Even Teslas Can’t Out-Think a Drunk Driver

 In News, Technology

drunk-driving-teslasIf you follow car news, you know that Tesla is known for producing some pretty smart cars. The Model 3, the company’s mass-market offering, has been in the news for its cutting-edge electronics and safety systems like Autopilot, emergency braking, and collision avoidance. The thing can parallel park by itself. In fact, the company boasts that the Model 3 will be able to take passengers on trips with no participation by the person in the driver’s seat.

But smart as the Model 3 is, it’s no match for a drunk driver.

A Tesla employee was arrested recently on DUI charges. The arrest, in Morgan Hill, California, happened after the employee careened down an embankment and settled into a creek. The driver refused a breath test and was booked. Breath test refusal results in an automatic one-year license suspension in California.

The drive has claimed the car was on Autopilot. Maybe it was, but all currently-available Autopilot systems require a sober driver in attendance.

Needed: A “DUI” Button

There might be a time when cars will be able to drive themselves, but for the moment, all cars – even Teslas – require drivers, and the law requires that those drivers be sober. While electronic safety systems can avoid some harm and reduce others, they aren’t yet 100 percent foolproof. Drunk driving Teslas is not an option in 2018.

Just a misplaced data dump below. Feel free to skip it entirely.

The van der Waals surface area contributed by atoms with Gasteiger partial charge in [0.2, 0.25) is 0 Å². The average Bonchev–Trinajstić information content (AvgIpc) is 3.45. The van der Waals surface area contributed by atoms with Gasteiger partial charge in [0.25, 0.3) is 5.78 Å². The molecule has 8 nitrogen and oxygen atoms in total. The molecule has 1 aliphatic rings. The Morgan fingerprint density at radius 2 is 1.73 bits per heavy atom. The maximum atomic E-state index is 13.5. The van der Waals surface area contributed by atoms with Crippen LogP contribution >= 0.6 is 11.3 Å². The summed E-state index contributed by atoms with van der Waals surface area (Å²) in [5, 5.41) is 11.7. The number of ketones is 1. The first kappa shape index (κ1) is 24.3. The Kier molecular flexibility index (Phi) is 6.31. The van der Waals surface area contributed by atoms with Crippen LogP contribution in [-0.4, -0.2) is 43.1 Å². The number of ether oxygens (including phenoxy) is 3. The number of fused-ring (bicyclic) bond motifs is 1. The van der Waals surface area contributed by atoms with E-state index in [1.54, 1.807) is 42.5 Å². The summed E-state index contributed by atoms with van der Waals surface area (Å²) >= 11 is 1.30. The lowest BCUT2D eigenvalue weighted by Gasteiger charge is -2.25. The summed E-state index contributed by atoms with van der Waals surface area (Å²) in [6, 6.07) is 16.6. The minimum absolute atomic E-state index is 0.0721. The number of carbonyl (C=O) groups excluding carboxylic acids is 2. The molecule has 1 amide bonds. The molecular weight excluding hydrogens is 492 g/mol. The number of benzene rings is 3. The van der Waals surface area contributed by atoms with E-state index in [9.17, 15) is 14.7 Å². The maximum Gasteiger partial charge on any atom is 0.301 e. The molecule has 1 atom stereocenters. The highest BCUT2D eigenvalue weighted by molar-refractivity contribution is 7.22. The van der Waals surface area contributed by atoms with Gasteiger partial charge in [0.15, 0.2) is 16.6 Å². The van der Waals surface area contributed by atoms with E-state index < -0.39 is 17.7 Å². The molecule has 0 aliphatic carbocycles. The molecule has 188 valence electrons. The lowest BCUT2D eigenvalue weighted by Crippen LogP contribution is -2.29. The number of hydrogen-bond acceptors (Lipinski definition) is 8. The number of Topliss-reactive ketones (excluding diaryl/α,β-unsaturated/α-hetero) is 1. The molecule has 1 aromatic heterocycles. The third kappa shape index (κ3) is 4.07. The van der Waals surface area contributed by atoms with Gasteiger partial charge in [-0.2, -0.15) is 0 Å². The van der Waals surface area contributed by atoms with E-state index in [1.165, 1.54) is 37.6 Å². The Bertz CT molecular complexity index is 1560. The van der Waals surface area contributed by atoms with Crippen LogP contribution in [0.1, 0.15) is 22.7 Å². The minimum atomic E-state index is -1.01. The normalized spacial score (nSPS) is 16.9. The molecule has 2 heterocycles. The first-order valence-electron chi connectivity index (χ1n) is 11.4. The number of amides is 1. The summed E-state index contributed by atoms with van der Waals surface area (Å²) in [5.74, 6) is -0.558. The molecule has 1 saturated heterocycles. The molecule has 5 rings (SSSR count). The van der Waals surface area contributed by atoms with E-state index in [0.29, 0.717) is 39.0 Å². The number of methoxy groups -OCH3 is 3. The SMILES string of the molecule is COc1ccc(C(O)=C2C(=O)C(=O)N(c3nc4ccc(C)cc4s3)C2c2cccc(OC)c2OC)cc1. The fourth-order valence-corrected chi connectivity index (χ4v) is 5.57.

In this case, the driver missed a turn and flew into a creek. That’s a classic DUI move. Normally one’s eyes and brain follows the road. But alcohol leads to inattention and slower responses, and a curve can come as a surprise. The result can be a smashup, as in this case, or worse, as we know from the ten thousand funerals that occur each year as the result of drunk driving.

Maybe someday there will be a “DUI” button on a super-smart car that will compensate for the effects of alcohol, adding reflexes, improving hearing and vision, and boosting coordination via computer. At that point, drunk driving Teslas might be no big deal. But that day is far off. Until then, no car is smart enough to handle a drunk driver. Which makes drunk driving the opposite of smart.

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